The Rogue River System-Mother Nature is in Control

With the upper Rogue River beginning flow at over 2000 CFS out of the William Jess Dam that means big numbers for the entire river system. The main stream river grows with added flow from the tributaries. By the time it reachs Grants Pass it all adds up to over 16,000 CFS. Late season weather fronts with warm rains have all added to the “big muddy” event.

Grant Pass River Cam

Earlier in the week I was lucky to have accessed the Rogue River’s best flyfishing tributary. “The River X” was flowing at a friendly 126 CFS at the time. I generally do not like to fish it that low. I like more flow to find and play the steelhead in. Today I’m glad I took the drive and waded the low water to find and play a few fish. Over the last few days the flow chart on the “River X” looks like a staircase.

Applegate river flow increased by Army Corps and wet weather.

Apparently a good start on the “River X” was to good to be true. A stream to sneak off to when the Corps were releasing a bit much William Jess Dam water. Somehow it was thought this would last to the end of the month. Not so as mother nature has other plans for spilling her wealth.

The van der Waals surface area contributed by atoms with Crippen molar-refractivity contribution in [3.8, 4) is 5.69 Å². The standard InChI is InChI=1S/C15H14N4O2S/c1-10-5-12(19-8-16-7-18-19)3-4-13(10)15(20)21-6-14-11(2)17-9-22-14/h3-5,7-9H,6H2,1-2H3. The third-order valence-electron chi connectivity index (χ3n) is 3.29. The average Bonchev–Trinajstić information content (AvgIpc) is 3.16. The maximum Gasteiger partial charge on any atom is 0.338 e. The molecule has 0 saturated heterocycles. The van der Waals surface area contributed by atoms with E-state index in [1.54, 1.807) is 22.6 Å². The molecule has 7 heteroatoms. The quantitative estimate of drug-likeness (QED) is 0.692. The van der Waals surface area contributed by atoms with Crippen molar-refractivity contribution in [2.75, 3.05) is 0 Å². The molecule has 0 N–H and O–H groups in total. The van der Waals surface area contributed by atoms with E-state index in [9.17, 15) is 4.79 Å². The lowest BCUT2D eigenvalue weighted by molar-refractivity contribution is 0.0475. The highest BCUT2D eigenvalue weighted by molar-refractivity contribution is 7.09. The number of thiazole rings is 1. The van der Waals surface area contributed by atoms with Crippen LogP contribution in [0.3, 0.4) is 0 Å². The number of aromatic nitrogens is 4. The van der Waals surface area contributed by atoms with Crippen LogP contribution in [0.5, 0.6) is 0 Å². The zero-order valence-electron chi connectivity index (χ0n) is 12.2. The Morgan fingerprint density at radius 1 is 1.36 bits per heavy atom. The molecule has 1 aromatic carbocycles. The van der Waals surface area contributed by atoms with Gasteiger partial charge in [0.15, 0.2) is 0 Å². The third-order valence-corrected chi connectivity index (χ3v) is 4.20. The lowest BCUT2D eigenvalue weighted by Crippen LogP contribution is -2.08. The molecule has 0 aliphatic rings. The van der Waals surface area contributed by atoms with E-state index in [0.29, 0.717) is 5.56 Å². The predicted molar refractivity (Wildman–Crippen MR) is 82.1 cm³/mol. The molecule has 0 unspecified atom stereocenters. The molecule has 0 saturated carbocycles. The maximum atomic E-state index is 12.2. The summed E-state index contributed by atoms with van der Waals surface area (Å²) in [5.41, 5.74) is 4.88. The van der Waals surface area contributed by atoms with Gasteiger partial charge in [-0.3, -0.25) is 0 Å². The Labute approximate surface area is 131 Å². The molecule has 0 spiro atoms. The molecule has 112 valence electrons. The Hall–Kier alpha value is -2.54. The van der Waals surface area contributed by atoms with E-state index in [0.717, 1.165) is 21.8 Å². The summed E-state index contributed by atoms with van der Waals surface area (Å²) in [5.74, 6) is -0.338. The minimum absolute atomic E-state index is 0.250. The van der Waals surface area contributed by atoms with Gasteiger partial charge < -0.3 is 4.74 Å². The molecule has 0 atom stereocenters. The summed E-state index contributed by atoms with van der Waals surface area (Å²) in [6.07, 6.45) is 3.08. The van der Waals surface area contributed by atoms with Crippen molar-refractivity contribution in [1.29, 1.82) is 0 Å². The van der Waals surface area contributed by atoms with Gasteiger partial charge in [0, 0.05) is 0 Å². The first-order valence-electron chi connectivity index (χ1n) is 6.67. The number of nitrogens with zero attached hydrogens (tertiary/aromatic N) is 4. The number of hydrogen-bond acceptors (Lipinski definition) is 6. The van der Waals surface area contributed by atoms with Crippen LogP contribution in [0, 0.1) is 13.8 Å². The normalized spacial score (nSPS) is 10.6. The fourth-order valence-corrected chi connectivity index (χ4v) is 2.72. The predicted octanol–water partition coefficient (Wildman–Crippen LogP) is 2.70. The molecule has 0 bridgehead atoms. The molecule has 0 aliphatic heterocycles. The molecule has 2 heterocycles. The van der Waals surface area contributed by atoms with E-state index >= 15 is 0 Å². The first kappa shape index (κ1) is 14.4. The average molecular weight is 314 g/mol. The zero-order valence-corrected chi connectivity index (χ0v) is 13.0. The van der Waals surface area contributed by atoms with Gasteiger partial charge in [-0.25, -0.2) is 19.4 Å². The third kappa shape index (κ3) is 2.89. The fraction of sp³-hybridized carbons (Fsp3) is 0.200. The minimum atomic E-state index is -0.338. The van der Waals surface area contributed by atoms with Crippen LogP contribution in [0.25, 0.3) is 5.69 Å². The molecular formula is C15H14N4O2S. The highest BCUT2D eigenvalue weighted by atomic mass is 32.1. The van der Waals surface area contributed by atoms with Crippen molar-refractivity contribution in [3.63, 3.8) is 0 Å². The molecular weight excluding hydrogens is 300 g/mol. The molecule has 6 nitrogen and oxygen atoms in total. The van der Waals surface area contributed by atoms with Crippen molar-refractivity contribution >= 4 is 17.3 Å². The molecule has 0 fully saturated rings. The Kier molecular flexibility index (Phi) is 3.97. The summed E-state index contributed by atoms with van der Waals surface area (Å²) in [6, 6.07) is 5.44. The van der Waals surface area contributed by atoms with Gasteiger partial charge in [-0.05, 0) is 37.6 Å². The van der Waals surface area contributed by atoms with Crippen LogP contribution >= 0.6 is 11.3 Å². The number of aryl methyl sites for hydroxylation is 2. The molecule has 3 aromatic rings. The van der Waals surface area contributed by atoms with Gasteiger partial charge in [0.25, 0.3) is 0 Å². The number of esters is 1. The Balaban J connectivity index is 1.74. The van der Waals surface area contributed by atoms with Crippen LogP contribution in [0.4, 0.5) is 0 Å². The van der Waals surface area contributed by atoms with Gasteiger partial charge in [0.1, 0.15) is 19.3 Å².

As the last legal winter steelhead day on the “River X” passes by it is well to remember Zane Grey’s words regarding steelhead fishing along the Rogue River.

The happiest lot of any angler would be to live, somewhere along the banks of the Rogue River, most beautiful stream of Oregon. Then, if he kept close watch on conditions, he could be ready on the spot when the run of steelhead began. (1)

The substance and meaning of the quote can be applied to all Rogue River fishing. We should keep that in mind when thoughts of sea lice unseen linger on the mind.

Dark sea lice still cling to the anal fin of this March winter steelhead.

(1)Tales of Fresh-Water Fishing © 1928, by Zane Grey, Grosset & Dunlap Publishers NY, page 108 Where Rolls The Rogue

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